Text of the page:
This is my first Benz, I bought it not long ago from old lady that passed away so truly it was the "Little old lady that drove it on Sunday" car. It had less than 68 K on it which was extremely low mileage for a 14 year old car, but unfortunately she took very poor care of the car bordering on car abuse. I have been going through it repairing what I can and getting all the service caught up, mostly by doing the work myself. The trick to owning one of these old Benz's is that you don't want to constantly pay somebody else to do the work, (no dealer) you need to be able to fix it yourself. Fortunately, the car is actually quite service friendly, though parts can be expensive.
Ole Reliable
C230 4dr Sedan
Never let me down plan on 1 million miles >


NHTSA Overall Rating

The National Highway Transportation Safety Administration offers independent analysis.
  • Frontal Barrier Crash Rating
    OverallNot Rated
    Driver4 / 5
    Passenger4 / 5
  • Side Crash Rating
    OverallNot Rated
  • Side Barrier Rating
    OverallNot Rated
    Driver3 / 5
    Passenger4 / 5
  • Combined Side Barrier & Pole Ratings
    Front SeatNot Rated
    Back SeatNot Rated
  • Rollover
    RolloverNot Rated
    Dynamic Test ResultNo Tip
    Risk Of RolloverNot Rated
IIHS Rating
The Insurance Institute of Highway Safety uses extensive crash tests to determine car safety.
  • Side Impact Test
    Not Tested
  • Roof Strength Test
    Not Tested
  • Rear Crash Protection / Head Restraint
    Not Tested
  • IIHS Small Overlap Front Test
    Not Tested
  • Moderate Overlap Front Test

More about the 1998 Mercedes-Benz C-Class
More About This Model

Not everybody likes Mercedes-Benz. Specifically, those who can’t afford to own them. This I learned during the two weeks I spent cruising all over the state of Colorado in a 1998 Mercedes-Benz C280 sedan. It’s nothing personal, I guess, until you’re behind the wheel of the car staring through the gleaming silver lines of the three-pointed star.

Coloradoans are a friendly lot by nature, but blast by them in a snazzy new Mercedes and the mean green giant begins to awaken. Yep, jealousy rears its ugly head. Drivers who would normally let you merge into a lane of faster moving traffic refuse to, simply because you’re in a Benz. People who usually cringe and mouth ‘I’m sorry’ when they accidentally cut you off, take one look at your Mercedes hood ornament, toss their head and drive off haughtily, as if to say: you don’t deserve my apology since you have obviously arrived. Even a friend of mine admitted it, confessing that she never lets anyone driving a Mercedes pull into her lane in front of her. Behind her, okay, since she can’t help it, but she still glares.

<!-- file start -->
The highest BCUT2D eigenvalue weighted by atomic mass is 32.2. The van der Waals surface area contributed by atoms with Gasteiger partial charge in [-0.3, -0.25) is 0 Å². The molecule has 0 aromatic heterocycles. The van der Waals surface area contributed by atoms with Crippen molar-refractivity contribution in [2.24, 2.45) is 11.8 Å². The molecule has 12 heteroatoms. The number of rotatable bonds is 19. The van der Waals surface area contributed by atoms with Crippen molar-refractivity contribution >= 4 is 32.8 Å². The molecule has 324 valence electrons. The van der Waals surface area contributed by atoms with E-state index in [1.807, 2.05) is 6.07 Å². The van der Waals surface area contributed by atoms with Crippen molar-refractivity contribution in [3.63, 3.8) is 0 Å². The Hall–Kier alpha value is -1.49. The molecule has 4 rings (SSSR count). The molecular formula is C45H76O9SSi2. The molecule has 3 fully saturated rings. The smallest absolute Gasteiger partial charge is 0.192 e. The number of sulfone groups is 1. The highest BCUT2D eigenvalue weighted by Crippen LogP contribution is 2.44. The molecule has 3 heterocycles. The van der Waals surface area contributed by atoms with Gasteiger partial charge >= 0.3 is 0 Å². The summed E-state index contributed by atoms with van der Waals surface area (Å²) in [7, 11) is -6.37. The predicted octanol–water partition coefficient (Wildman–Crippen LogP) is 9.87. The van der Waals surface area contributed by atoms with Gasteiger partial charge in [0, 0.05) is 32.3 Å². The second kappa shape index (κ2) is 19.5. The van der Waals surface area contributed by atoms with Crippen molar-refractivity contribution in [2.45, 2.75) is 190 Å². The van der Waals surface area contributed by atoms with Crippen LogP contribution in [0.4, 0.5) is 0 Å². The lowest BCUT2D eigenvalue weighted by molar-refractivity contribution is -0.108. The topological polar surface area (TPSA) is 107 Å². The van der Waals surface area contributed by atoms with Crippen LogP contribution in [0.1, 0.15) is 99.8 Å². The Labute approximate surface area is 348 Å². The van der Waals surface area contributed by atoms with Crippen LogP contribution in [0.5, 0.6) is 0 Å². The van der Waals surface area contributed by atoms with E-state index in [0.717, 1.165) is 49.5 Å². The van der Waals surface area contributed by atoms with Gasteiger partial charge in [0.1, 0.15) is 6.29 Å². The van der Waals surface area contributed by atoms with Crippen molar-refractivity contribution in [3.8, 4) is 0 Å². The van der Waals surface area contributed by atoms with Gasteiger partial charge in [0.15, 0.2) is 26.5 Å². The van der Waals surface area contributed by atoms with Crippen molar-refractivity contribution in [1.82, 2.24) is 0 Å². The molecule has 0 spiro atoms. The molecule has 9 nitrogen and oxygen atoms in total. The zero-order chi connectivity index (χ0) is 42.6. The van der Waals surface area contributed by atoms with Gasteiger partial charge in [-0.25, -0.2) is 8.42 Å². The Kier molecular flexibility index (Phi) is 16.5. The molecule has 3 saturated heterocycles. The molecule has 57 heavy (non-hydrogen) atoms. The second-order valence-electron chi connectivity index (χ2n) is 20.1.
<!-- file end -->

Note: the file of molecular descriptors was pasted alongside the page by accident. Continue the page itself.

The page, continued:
Maybe it’s not just Mercedes’ owners. Perhaps drivers of BMWs, Saabs and Volvos get treated the same way all over the highways and backroads of America. It really doesn’t matter all that much, I eventually came to realize, secure in the knowledge that most people on the road couldn’t keep up with me in my fuel-injected 2.8-liter V6. This and every Mercedes-Benz vehicle is a finely tuned specimen of German engineering. I knew it and they knew it, and that’s what made them mad.

It’s not like I sat at red lights revving my engine, daring anyone to try and beat me off the line. I didn’t have to. And besides, in a Benz, you have to be more aloof than that. You’ve got an image to uphold, after all—one of security, confidence and refinement. Oh, and of course, toughness. Yes, these Benzes are tough. How else do you explain the chase scene in the movie, The Peacemaker? You know the one, where George Clooney and Nicole Kidman outmaneuver the thugs in a convoy of black BMWs, careening through the cobblestone streets of Vienna, Austria, as they elude, ram and ultimately destroy the BMWs and the thugs who were chasing them. Somehow, through it all, their shiny new silver Mercedes survives … at least until a fire causes the Benz to blow up, destroying the important documentation that precipitated the harrowing chase in the first place … but I digress.

From the outside, the C280 looks exactly like what it is: a small near-luxury sedan oozing style and class. The trademark Mercedes grille and the notorious hood ornament make the C280 appear fit for a queen. When I first slipped into the pumpkin-colored leather driver’s seat, I felt underdressed in my T-shirt and jeans, like I should be wearing a suit and yapping on my cell phone about stock prices or something. Then I realized this little sedan was not just a stodgy old Mercedes image car. It was much more. The car was good-looking, well built and sporty to boot.

As I howled out of the parking lot of my coworkers’ apartment complex, I noticed that there was a bit of a lag time from when I pushed the gas pedal and when the Benz lurched forward with a tremendous surge of power. Having driven a 1998 Saab 9-5 that very same day (which basically peels the asphalt off the road as soon as you hit the gas), this lag time in the Mercedes concerned me. After two weeks with the small German sedan, however, I’d gotten used to it.